Each company must determine its own organisational boundaries for reporting purposes. A company must explain any decision to report in a way that:
•    omits emissions from operations covered by its consolidated financial statement;
•    extends to emissions not included within that statement.
The regulations’ global reach means that companies cannot exclude operations in other, possibly poorly regulated, countries. Given the “comply or explain” rationale, any exclusion of significant sources of emissions must be explained.
The regulations restrict a company’s ability to manipulate data by departing from its financial year, for example by imposing a commencement date for reporting that falls shortly after an emissions-intensive operation has ceased. If a period other than the company’s financial year is chosen, the majority of the emissions reporting year must still fall within the financial year.
Companies must decide for themselves whether specific emissions are within their control. Government guidance recommends a distinction between finance or capital leases, and operating leases. Under a finance or capital lease (for example, for major plant and equipment), the lessee has the risks and rewards and should report emissions associated with it. Under an operating lease (for instance, of commercial premises) the risks and rewards of ownership remain with the lessor. In that case, the lessee should be responsible for reporting emissions only if it uses the “operational control” approach to its reporting boundary.
In the case of commercial real estate:
•    If both landlord and tenant are quoted companies, then it is essential to decide which of them is responsible for reporting in respect of a building. The regulations seek to ensure that emissions are accurately captured, not double counted
•    If the landlord is a quoted company, but the tenant is not, then the landlord would have to explain any decision to exclude emissions from its report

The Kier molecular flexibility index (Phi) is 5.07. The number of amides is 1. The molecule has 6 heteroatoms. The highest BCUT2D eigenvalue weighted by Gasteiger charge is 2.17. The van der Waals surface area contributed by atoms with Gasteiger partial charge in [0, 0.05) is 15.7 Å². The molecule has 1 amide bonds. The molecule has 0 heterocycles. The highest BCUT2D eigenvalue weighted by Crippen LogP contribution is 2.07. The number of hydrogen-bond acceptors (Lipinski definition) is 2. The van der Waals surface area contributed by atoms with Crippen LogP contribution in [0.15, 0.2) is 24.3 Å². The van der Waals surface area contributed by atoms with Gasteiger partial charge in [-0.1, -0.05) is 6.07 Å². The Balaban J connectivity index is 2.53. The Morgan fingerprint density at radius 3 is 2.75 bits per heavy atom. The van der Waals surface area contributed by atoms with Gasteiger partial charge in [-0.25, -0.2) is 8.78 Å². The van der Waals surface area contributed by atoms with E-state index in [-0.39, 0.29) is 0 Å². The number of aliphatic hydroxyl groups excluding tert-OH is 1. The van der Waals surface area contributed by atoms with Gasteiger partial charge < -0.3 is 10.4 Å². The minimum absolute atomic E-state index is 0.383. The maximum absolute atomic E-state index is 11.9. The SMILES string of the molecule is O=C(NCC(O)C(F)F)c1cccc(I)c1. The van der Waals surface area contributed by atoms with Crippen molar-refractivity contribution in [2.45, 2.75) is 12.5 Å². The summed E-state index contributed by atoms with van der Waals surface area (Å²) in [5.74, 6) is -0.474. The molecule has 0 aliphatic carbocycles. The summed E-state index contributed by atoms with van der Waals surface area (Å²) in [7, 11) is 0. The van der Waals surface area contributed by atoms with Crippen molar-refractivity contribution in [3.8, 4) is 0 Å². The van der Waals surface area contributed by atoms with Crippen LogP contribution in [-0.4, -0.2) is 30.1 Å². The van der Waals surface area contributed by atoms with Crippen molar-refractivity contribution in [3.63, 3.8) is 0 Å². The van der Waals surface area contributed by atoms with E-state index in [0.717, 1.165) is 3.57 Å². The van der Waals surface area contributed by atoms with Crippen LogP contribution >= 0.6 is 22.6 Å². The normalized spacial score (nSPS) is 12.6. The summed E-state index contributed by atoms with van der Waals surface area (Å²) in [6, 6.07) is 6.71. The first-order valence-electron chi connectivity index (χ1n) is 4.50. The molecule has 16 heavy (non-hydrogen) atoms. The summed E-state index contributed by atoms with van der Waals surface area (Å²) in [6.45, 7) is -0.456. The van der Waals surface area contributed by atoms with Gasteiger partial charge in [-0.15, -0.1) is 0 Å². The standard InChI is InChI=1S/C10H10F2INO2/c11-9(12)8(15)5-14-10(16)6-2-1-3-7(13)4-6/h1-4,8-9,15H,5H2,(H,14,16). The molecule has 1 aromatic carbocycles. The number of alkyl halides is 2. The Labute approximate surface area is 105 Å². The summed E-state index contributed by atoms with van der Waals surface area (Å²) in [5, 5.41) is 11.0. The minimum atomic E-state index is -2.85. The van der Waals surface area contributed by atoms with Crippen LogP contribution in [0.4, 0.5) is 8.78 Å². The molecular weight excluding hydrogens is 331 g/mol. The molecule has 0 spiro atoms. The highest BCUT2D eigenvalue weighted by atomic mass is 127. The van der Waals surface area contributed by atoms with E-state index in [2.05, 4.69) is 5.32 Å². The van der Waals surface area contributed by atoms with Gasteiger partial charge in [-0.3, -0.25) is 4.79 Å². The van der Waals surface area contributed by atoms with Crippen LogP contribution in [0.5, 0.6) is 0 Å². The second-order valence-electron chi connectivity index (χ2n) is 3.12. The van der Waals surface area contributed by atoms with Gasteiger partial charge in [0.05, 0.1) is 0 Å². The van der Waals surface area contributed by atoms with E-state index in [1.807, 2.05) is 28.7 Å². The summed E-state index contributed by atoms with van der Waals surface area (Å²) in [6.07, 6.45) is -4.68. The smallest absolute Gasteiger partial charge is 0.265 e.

•    If the tenant is a quoted company, but its landlord is not, then the tenant would have to explain any such decision.
Companies must also consider the relationship with other compliance-based regimes. For example, compliance with the CRC Energy Efficiency Scheme goes only part of the way towards compliance with the new regulations. CRC is concerned only with carbon emissions within the UK associated with energy consumption. The new regulations catch a far wider range of activities (including generation) and have global reach. They also require reporting on all six Kyoto gases rather than just carbon dioxide. Consequently, existing compliance measures may contribute towards, but cannot fulfil, the new obligations.
Enforcement is always a key feature of a regulatory regime, and there are a range of offences and sanctions. However, there is a steep learning curve and the Financial Reporting Conduct Committee has made it clear that it intends initially to work with companies to promote compliance rather than going directly to court and sanctions. Once the system has bedded in, though, the prospect of enforcement remains.

Malcolm Dowden, consultant at Charles Russell LLP